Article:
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Our take on Trump's sanctuary cities order and muni bond risks

By: Eaton Vance
Harvest Exchange
February 21, 2017

Our take on Trump's sanctuary cities order and muni bond risks

Eaton Vance Municipal Insight Committee

Boston - President Donald Trump's executive order to remove federal funding from so-called sanctuary cities and states has caused concerns over their financing and municipal bonds. However, we believe that enacting such fund cuts would face significant legal and practical challenges, and the risks to muni bonds are low.

For background, "sanctuary city" is not an official designation but generally means those that limit their cooperation with immigration enforcement agencies. They include San Francisco, Chicago, New York and Denver. Some cities have already moved to challenge Trump's executive order, which states that sanctuary jurisdictions violate federal law to protect illegal immigrants.

Most importantly, President Trump does not have unilateral ability to withhold funding, so any cut in federal funding of sanctuary jurisdictions would need to be passed through Congress.

Looking just at California, although it does receive more federal funding than any other state, the majority of that funding goes to benefits for veterans, senior citizens, and the poor, which would be very politically difficult to cut.

From a legal standpoint, there is relevant case law in South Dakota v. Dole, related to the National Minimum Drinking Age Act of 1984. While the Supreme Court did uphold the constitutionality of the federal statute withholding a percentage of federal highway funding from states that did not maintain a minimum drinking age of 21, it placed clear cut rules for when this type of policy may be used.

President Trump's threats to cut all federal funding from California should it become a sanctuary state appear to violate several of these rules. The Supreme Court ruled that any withholding of funds from states must not be coercive, and that any funds withheld must be reasonably related to the condition the state is violating. In the case of California, this would mean that Congress would need to prove that all funds being withheld were reasonably connected to immigration enforcement.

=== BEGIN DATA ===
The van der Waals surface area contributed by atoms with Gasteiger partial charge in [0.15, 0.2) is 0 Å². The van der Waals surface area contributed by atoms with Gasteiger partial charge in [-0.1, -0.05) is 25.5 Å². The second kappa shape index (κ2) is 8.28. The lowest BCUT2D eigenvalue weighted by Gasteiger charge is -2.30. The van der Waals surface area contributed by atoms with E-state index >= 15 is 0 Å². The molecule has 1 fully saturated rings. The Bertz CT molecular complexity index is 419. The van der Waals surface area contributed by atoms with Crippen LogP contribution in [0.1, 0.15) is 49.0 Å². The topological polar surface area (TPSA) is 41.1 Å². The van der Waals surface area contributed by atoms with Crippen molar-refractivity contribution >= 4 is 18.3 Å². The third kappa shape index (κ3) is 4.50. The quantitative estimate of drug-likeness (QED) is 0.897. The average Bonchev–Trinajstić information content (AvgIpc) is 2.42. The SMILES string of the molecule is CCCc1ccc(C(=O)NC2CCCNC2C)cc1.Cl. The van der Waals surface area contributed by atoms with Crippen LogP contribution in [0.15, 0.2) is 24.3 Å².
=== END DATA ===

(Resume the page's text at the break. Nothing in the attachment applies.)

Fitch Ratings said cutting federal funding to sanctuary cities would not likely have a rating impact on the cities since it represents a small portion of local revenues. The amount and method of implementation of proposed federal cuts is not clear, while civil and constitutional challenges appear likely to impede the implementation of the executive order, Fitch said.

Bottom line: We are continuing to monitor the potential impact of funds being withheld from sanctuary jurisdictions. Our current view based on the information available is that attempts to cut funding would either be limited enough in scope to be a non-factor from a credit perspective, or the cuts would face significant legal challenges that would delay their implementation.

An imbalance in supply and demand in the municipal market may result in valuation uncertainties and greater volatility, less liquidity, widening credit spreads and a lack of price transparency in the market. There generally is limited public information about municipal issuers. As interest rates rise, the value of certain income investments is likely to decline. Rising interest rates could reduce the value of the bonds in the portfolio, thus adversely affecting the value of the overall investment.

Originally Published at: Our take on Trump's sanctuary cities order and muni bond risks